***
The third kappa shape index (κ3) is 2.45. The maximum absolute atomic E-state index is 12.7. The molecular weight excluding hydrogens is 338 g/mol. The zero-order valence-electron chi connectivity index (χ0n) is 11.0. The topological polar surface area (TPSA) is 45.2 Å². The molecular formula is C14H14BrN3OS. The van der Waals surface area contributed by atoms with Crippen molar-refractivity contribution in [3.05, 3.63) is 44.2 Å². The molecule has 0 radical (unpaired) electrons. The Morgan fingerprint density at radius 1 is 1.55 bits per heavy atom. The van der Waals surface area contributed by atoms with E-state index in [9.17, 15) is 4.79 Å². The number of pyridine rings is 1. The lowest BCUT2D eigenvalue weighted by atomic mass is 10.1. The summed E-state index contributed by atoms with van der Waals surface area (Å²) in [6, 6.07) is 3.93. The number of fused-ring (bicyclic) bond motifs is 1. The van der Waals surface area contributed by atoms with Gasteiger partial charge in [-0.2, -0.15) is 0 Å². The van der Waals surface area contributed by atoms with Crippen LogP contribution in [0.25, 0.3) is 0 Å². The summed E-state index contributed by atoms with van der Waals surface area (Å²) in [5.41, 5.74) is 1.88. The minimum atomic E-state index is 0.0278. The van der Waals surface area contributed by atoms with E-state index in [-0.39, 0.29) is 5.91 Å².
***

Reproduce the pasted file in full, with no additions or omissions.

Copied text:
The third kappa shape index (κ3) is 2.45. The maximum absolute atomic E-state index is 12.7. The molecular weight excluding hydrogens is 338 g/mol. The zero-order valence-electron chi connectivity index (χ0n) is 11.0. The topological polar surface area (TPSA) is 45.2 Å². The molecular formula is C14H14BrN3OS. The van der Waals surface area contributed by atoms with Crippen molar-refractivity contribution in [3.05, 3.63) is 44.2 Å². The molecule has 0 radical (unpaired) electrons. The Morgan fingerprint density at radius 1 is 1.55 bits per heavy atom. The van der Waals surface area contributed by atoms with E-state index in [9.17, 15) is 4.79 Å². The number of pyridine rings is 1. The lowest BCUT2D eigenvalue weighted by atomic mass is 10.1. The summed E-state index contributed by atoms with van der Waals surface area (Å²) in [6, 6.07) is 3.93. The number of fused-ring (bicyclic) bond motifs is 1. The van der Waals surface area contributed by atoms with Gasteiger partial charge in [-0.2, -0.15) is 0 Å². The van der Waals surface area contributed by atoms with Crippen LogP contribution in [0.25, 0.3) is 0 Å². The summed E-state index contributed by atoms with van der Waals surface area (Å²) in [5.41, 5.74) is 1.88. The minimum atomic E-state index is 0.0278. The van der Waals surface area contributed by atoms with E-state index in [-0.39, 0.29) is 5.91 Å².